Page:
An oil change within the scheduled service intervals is important for the durability of your vacuum pump. The length of the oil change intervals varies depending on the choice of oil. Synthetic oils with special additives are more resistant than mineral oils, for example. We distinguish between:
Oil change intervals
- Standard life time: Oil change after 0.5 years
- Extended life time: Oil change after 1 years
- Long life time: Oil change after 2 years
Temperature - Important Factor for the Durability of Vacuum Pump Oils
The oil durability depends on many parameters. An important influencing factor is the temperature. Mineral oils usually have a maximum temperature limit of 80 °C. Above this temperature, it can be said in a very simplified way that a temperature increase of 10 °C causes a reduction of the oil service life by half. This results in a thickening of the oil. Synthetic oils can be operated permanently at 100 to 160 °C depending on the type. PFPE oils up to a maximum of 250 °C permanent temperature, lower maximum temperatures must be observed depending on the process medium. PFPE oils are not subject to typical oil ageing, as they are almost inert (see also the section on PFPE oil)
On the other hand, if a pump is operated too cold, water vapour or other vapours may condense. Condensed liquid can cause loss of lubrication properties or corrosion in the pump.
Mixing the following oils with another type of oil must be strictly avoided:
In addition, a change from another type of oil to PFPE may only be done by authorized service centers. The pump must be completely disassembled and carefully cleaned. Seals and filters must be changed and suitable grease must be used.
In general, mixing oil with different types of oil or oil from another manufacturer will result in a deterioration of performance. Often it is even one of the main causes of system problems. Decisive for the question whether oils are mixable with each other is the distinction between the terms mixability and compatibility. Mixability merely indicates whether two liquids dissolve easily and completely in each other. Compatibility, on the other hand, is only given if two oils can be mixed and both keep their individual properties.
- Vapour pressure
- Vapour pressure is the ambient pressure below which a liquid begins to change to the gaseous state at a constant temperature.
- Oxygen concentration
- In applications where pure oxygen or concentrations above atmospheric (> 21 vol. %) are present, suitable equipment must be used. (Oxygen reacts with hydrocarbons. There is a risk of ignition with mineral oil-based lubricants and most synthetic oils. Oxygen can cause self-ignition of oils or greases).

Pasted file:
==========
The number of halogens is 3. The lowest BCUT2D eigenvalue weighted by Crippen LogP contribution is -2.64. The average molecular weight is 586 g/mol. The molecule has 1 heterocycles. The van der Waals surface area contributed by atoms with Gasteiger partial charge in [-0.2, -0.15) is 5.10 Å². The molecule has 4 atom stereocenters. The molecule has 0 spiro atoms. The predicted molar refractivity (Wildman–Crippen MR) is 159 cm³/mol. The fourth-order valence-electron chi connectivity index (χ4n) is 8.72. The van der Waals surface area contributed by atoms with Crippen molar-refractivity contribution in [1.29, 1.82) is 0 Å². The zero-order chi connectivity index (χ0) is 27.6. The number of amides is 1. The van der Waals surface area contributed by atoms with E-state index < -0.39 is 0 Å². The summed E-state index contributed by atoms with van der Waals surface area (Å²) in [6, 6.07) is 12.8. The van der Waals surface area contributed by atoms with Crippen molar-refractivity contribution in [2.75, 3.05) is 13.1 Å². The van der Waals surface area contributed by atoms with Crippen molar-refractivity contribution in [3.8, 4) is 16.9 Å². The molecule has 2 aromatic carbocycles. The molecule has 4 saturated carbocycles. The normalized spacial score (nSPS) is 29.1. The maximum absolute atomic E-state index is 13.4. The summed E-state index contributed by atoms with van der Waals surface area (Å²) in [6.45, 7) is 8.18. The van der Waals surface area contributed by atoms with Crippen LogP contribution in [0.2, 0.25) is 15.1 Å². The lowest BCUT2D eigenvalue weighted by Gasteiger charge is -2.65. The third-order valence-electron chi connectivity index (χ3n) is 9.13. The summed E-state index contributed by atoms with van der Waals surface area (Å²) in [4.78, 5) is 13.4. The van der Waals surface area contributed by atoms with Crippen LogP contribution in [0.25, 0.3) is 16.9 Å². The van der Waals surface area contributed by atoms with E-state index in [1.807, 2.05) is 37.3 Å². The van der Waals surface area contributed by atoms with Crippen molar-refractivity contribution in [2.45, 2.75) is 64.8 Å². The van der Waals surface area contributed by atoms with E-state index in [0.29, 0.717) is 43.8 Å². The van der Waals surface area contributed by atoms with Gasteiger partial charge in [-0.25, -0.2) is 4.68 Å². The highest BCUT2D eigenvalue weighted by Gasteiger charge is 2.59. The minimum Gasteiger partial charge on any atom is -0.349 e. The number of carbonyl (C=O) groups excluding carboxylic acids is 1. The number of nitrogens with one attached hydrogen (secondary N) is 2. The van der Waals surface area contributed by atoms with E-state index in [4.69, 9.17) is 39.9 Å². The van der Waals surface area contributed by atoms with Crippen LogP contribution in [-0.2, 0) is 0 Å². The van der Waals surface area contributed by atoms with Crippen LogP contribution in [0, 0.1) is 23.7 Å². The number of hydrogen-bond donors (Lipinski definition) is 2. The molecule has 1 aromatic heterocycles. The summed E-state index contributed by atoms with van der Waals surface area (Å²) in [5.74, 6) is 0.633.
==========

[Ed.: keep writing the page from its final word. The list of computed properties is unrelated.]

- Additives are oil-soluble substances that can be added to lubricants in low concentrations to improve certain properties of the lubricant. Frequently used additives serve to improve or prevent oxidation, wear, corrosion, flowability and foaming.
- Viscosity is a measure of the internal friction of a fluid. Optimum viscosities are required for the formation of hydrodynamically supporting oil films, optimum oil delivery, sealing and lubricating effect and also heat input. This must be within certain ranges depending on the intended use. The viscosity is strongly dependent on temperature. With increasing temperature, the viscosity decreases, i.e. the lubricant has a lower toughness. If the oil is too viscous at operating temperature, it will not flow through the oil lines, resulting in insufficient lubrication and damage. If an oil is too thin, it will not lubricate sufficiently. The result is too rapid abrasion and a poor final pressure.
- Gas flow
- In vacuum technology, using the measure of the gas flow as the product of pressure and volume flow has proven to be helpful. The gas flow to be pumped off during the process influences the size or the nominal pumping capacity of the pumps to be used. In practice, there are several synonymous terms: gas flow rate, gas flow, pV flow or suction capacity.
- Pumping speed
- The pumping speed of vacuum pumps is usually only constant over a certain pressure range and decreases towards low pressures. The available pumping speed therefore depends on the suction pressure of the pump. In order to maintain the target pressure necessary for the process with a total gas flow, the selected vacuum pump must provide a suction capacity at this pressure that corresponds to the gas flow.
- Process pressure
- The target pressure is initially the pressure to be maintained for the actual process and is also called process pressure.
- Inert gases
- Inert gases are gases that have a low chemical reactivity. Inert gases include all noble gases as well as nitrogen and carbon dioxide.